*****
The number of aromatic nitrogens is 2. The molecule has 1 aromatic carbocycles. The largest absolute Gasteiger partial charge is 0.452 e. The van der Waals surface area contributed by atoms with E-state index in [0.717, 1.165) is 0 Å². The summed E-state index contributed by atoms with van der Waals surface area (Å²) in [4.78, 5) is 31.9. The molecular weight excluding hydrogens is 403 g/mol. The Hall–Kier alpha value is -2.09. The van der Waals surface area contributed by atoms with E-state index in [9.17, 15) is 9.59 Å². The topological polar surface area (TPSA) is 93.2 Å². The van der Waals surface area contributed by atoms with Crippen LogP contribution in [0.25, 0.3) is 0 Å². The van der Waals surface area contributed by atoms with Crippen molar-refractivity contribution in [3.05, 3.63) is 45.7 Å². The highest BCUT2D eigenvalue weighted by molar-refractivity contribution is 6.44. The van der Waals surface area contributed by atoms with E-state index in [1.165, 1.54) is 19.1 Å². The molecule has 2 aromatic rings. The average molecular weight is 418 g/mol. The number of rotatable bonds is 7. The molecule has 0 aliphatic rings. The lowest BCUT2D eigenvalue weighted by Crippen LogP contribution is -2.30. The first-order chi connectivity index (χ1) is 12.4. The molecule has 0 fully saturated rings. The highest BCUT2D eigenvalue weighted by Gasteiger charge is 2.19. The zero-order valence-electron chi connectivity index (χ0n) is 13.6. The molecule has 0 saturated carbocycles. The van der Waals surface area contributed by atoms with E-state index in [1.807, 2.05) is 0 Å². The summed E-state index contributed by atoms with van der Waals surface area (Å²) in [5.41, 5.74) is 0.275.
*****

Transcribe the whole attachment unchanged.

The number of aromatic nitrogens is 2. The molecule has 1 aromatic carbocycles. The largest absolute Gasteiger partial charge is 0.452 e. The van der Waals surface area contributed by atoms with E-state index in [0.717, 1.165) is 0 Å². The summed E-state index contributed by atoms with van der Waals surface area (Å²) in [4.78, 5) is 31.9. The molecular weight excluding hydrogens is 403 g/mol. The Hall–Kier alpha value is -2.09. The van der Waals surface area contributed by atoms with E-state index in [9.17, 15) is 9.59 Å². The topological polar surface area (TPSA) is 93.2 Å². The van der Waals surface area contributed by atoms with Crippen LogP contribution in [0.25, 0.3) is 0 Å². The van der Waals surface area contributed by atoms with Crippen molar-refractivity contribution in [3.05, 3.63) is 45.7 Å². The highest BCUT2D eigenvalue weighted by molar-refractivity contribution is 6.44. The van der Waals surface area contributed by atoms with E-state index in [1.165, 1.54) is 19.1 Å². The molecule has 2 aromatic rings. The average molecular weight is 418 g/mol. The number of rotatable bonds is 7. The molecule has 0 aliphatic rings. The lowest BCUT2D eigenvalue weighted by Crippen LogP contribution is -2.30. The first-order chi connectivity index (χ1) is 12.4. The molecule has 0 fully saturated rings. The highest BCUT2D eigenvalue weighted by Gasteiger charge is 2.19. The zero-order valence-electron chi connectivity index (χ0n) is 13.6. The molecule has 0 saturated carbocycles. The van der Waals surface area contributed by atoms with E-state index in [1.807, 2.05) is 0 Å². The summed E-state index contributed by atoms with van der Waals surface area (Å²) in [5.41, 5.74) is 0.275.